Figure 1: N2 adsorption-desorption isotherms as a function of the RbOH/CNFs ratio.

On the other hand, total BET and micropore surface area increased with the activation temperature in all the temperature range studied. Note that, while the micropore volume increased, the mesopore volume continuously decreased until 850°C, but it increased at higher temperatures (850–900°C). These results can be clearly observed in Figure 2 where the micropore and mesopore size distribution are showed. The population of micropores was enhanced with the temperature increase until 850°C in contrast with that observed for the mesopores which significantly decreased.

fig2
Figure 2: (a) Micropore (Horward-Kawazoe method) and (b) mesopore (BJH method) size distribution as a function of the activation temperature.

Finally, higher He flow rates favored the microporosity development until that a value of 850 mL/min was reached. Later, with a further increase in the He flow rate, the porosity development (including both micro-and mesopores) started to be lower.

It is also important to note that the mesoporosity was not development at all if compared with that associated to raw CNFs concluding that RbOH activation was more effective in the microporosity development.

The proportions of ultramicropores, supermicropores and mesopores in the activated samples are shown in Figure 3. It can be seen that an increase in the amount of RbOH in the activation process produced a rise in the ultramicropore volume (coincident with the BET surface area increase) of the activated materials, reaching a maximum when the RbOH/CNFs ratio reached a value of 4/1 (Figure 3(a)). Moreover, some supermicropores were also generated. The total mesopore volume decrease that took place in activated materials compared to the raw one is the results of the strong interaction of the initial mesopores (inherent to raw CNFs) with the chemical agent responsible to the activation (Rb) generating new micropores [11]. Note that in all the cases, the percentage of mesoporosity inherent to the parent CNFs was decreased during the activation process due to the high amount of ultramicropores created.

fig3
Figure 3: Proportion of ultramicropores ( < 0.7 nm), supermicropores (0.7–2 nm), and mesopores (2–50 nm) at different (a) RbOH/CNFs ratio, (b) activation temperatures, and (c) He flow rates. (Activation conditions are showen in Table 1.)

In a similar way, the amount ultramicropores increased with the activation temperature until 850°C. Later, a small increase in the temperature (900°C), produced the generation of new supermicropores and mesopores in expense to some ultramicropores destruction.

Finally, He flow rates in the range 150–850 mL  m i n 1 promoted principally the ultramicropore development; nevertheless, a further increase in the He flow rate until 1000 mL  m i n 1 was such enough to deteriorate the pore development.

Summarizing, RbOH/CNFs ratio, activation temperature and He flow rate are very important parameters in the porosity control of CNFs. To explain the obtained results, it is necessary to take into consideration that during the activation reaction, Rb is formed. Although this metal can be removed from the carbon matrix by evaporation (boiling point of Rb: 688°C), a proportion of it can also be intercalated, which produces the pore opening of the parent CNFs, since some graphitic structures are destroyed and micropores and sometimes mesopores are generated [11]. Obviously, a strong interaction between the Rb and CNFs will produce the generation of new mesopores while a mild interaction will induce only the generation of micropores (in part due to the original CNFs mesopores destruction). Thus, the Rb-CNFs interaction strength can be easily improved with an increase in the RbOH/CNFs ratio and temperature, so that an important CNFs pore structure development (including both micropores and sometimes also mesopores) took place. Nevertheless, when the RbOH/CNFs ratio and reaction temperature exceed a determinate limit, no new micropores are generated and even they can disappear by its strong interaction with the activating agent (Rb) generating some new mesopores (reforming reactions could occur in the activated CNFs, widening some micropores to larger mesopores and so, decreasing the surface area and micropore volume but, increasing the mesopore volume [12]). Respect to the He flow rate, it is necessary to have into account the removal of gases evolved during the activation process. Fast removal of gases such as CO, CO2, H2, Rb favours the porosity development and it occurs at higher flow rates values, because the equilibrium of the principal reaction (6 RbOH + 2 C 2 Rb + 3 H2 + 2 Rb2CO3) is displaced to the production of further Rb, increasing the degree of reaction between CNFs and RbOH. Nevertheless, H2O is also formed during pyrolysis reactions (e.g: 4 RbOH + C 4 Rb + CO2 + 2 H2O; 4 RbOH + 2 CO2 2 Rb2CO3 + 2 H2O) and its removal of the reaction place is against the activation due to H 2 O v has the ability of penetrate the solid material and to help desorption and efficient removal of the volatile products from it [13]. Therefore, a balance between these two removal processes exists; a He flow rate too high could remove of the reaction place a too high amount of H2O in detrimental of the porous properties of CNFs, and a small He flow rate probably do not removal CO, CO2 enough, also in detrimental of the activation.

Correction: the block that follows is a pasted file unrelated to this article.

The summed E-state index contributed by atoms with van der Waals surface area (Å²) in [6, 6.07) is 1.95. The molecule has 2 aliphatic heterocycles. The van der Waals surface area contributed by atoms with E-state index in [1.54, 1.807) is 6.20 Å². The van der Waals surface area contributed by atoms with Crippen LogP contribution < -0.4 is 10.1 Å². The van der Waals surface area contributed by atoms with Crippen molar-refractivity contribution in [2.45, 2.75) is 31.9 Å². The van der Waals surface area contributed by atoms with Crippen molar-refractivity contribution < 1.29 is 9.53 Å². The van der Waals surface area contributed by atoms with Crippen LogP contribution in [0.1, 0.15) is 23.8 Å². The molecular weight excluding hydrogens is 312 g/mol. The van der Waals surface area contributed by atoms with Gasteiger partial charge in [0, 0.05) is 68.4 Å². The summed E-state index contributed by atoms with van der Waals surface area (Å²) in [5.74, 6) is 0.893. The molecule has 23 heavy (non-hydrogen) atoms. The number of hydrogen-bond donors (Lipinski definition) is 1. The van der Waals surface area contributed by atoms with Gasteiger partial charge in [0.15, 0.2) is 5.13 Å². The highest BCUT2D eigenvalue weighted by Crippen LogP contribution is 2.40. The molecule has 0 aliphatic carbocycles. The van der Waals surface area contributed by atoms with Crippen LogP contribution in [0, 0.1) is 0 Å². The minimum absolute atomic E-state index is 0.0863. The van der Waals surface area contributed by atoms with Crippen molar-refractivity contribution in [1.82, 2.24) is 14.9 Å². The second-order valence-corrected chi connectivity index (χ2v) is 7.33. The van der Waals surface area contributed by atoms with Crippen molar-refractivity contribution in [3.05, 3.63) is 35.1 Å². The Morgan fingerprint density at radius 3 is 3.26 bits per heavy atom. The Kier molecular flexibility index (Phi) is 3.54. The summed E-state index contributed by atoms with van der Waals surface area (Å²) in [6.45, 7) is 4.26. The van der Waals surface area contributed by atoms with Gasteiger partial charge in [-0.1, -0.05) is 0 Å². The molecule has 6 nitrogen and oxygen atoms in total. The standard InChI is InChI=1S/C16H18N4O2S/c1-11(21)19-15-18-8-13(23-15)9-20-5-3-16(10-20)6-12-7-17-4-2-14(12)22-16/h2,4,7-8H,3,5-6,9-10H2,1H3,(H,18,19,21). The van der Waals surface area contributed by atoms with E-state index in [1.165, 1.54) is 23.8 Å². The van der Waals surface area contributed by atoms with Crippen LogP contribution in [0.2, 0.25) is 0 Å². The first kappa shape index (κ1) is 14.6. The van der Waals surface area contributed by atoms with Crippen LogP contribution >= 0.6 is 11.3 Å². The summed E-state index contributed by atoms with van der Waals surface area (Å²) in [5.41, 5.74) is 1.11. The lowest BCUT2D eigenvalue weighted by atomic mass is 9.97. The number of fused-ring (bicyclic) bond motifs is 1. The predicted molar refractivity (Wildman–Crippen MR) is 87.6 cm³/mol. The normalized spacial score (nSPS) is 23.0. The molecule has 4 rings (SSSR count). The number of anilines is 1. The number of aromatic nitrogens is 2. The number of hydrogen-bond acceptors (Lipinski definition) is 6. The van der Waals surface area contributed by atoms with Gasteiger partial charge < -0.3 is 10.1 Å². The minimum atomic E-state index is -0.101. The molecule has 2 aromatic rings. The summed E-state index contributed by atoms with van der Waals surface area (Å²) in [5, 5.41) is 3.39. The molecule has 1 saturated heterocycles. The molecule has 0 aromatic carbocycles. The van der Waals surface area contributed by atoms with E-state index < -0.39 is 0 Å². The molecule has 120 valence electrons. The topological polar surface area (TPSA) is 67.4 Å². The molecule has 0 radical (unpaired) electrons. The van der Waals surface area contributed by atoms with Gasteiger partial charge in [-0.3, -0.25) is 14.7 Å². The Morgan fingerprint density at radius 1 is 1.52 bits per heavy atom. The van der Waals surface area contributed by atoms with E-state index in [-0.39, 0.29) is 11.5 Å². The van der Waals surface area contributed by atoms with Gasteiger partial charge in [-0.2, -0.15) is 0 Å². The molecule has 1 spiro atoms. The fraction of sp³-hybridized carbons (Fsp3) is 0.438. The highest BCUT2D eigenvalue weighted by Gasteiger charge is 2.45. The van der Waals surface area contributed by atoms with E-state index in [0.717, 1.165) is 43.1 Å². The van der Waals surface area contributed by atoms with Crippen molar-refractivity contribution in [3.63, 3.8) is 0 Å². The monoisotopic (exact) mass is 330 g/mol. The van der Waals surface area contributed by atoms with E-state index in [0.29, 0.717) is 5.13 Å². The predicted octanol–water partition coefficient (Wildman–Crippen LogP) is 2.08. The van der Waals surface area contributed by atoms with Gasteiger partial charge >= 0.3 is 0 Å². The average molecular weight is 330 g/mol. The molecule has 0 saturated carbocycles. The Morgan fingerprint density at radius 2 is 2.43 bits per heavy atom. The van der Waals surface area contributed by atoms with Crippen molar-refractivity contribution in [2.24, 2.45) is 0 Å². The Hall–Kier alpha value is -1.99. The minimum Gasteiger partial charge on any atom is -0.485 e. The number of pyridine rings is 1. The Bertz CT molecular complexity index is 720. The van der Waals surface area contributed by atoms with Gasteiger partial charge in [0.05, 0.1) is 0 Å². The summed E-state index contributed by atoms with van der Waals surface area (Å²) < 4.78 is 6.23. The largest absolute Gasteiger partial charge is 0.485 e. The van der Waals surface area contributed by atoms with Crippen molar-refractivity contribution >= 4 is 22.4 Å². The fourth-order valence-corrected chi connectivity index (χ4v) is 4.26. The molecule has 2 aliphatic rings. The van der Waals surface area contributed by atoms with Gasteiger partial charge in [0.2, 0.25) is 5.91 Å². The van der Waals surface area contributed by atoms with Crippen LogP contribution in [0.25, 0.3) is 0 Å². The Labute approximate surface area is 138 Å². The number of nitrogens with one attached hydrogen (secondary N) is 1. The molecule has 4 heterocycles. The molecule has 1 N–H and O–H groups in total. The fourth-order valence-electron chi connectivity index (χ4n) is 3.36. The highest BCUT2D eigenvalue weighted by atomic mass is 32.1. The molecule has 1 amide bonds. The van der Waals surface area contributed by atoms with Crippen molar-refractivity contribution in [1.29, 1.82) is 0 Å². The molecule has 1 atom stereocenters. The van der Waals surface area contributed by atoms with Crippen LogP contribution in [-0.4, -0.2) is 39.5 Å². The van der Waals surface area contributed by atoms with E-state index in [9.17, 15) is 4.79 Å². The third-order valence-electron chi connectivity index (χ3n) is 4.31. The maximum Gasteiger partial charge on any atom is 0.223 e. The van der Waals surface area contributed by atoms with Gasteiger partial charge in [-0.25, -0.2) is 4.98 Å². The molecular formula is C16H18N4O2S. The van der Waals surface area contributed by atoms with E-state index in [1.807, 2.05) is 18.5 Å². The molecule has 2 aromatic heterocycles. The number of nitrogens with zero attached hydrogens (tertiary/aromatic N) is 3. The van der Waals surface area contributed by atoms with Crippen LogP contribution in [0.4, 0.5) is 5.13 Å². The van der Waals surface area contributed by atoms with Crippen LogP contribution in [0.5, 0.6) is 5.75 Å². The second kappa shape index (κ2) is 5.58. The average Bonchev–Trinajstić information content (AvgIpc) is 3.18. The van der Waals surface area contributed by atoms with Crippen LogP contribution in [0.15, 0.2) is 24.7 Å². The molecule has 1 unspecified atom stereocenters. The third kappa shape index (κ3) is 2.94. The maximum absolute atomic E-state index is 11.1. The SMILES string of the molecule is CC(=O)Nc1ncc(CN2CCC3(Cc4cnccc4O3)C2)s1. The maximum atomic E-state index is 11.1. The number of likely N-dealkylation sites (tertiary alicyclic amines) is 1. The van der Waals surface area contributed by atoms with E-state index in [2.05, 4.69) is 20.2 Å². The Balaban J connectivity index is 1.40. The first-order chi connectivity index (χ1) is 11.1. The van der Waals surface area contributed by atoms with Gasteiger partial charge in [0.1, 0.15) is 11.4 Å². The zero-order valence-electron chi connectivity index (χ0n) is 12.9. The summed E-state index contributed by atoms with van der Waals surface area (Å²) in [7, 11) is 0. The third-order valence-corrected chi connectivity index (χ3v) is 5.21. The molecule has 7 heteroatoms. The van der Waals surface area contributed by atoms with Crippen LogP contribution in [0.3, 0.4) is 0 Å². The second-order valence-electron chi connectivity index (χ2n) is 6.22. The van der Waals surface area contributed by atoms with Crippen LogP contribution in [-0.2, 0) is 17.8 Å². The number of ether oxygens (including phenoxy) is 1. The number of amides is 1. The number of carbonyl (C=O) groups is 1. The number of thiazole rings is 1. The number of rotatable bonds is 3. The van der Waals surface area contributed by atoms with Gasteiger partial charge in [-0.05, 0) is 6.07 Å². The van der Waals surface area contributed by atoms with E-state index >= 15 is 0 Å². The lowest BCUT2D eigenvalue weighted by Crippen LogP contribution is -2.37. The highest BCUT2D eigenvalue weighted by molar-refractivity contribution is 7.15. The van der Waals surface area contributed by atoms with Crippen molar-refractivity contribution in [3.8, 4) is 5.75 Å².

The graphitization degree can be quantified using the average interlayer spacing (d002) and the average stacking height of carbon planes (Lc), which are expressed in Table 1 as the mean number of grapheme planes in the crystallites (npg). npg values varied in the range [10.8 (raw CNFs)–8.6] being lower when higher the activation degree was. Anyway, npg values were pretty high if compared with those reported for conventional activated carbon or activated carbon fibers, indicating that the graphitic nature of the raw CNFs remains present in the activated samples [7].

Finally, according to the mass balance of reagents, raw CNFs were composed of carbon, hydrogen and oxygen, in a relative molar proportion of 92%, 5.5% and 2.5%. After the activation process, carbon content decreased, hydrogen content was approximately kept constant, whereas oxygen content increased (C/O ratio drastically decreased in CNFs with the activation degree).

4. Conclusions

Depending on the final application of the activated materials, it is possible to control their pore structure by choosing the suitable activation conditions. The best results of activated CNFs with larger specific surface area can be achieved using the following optimized factors: RbOH/CNFs ratio = 4/1, activation temperature = 900°C, and a He flow rate = 850 mL/min.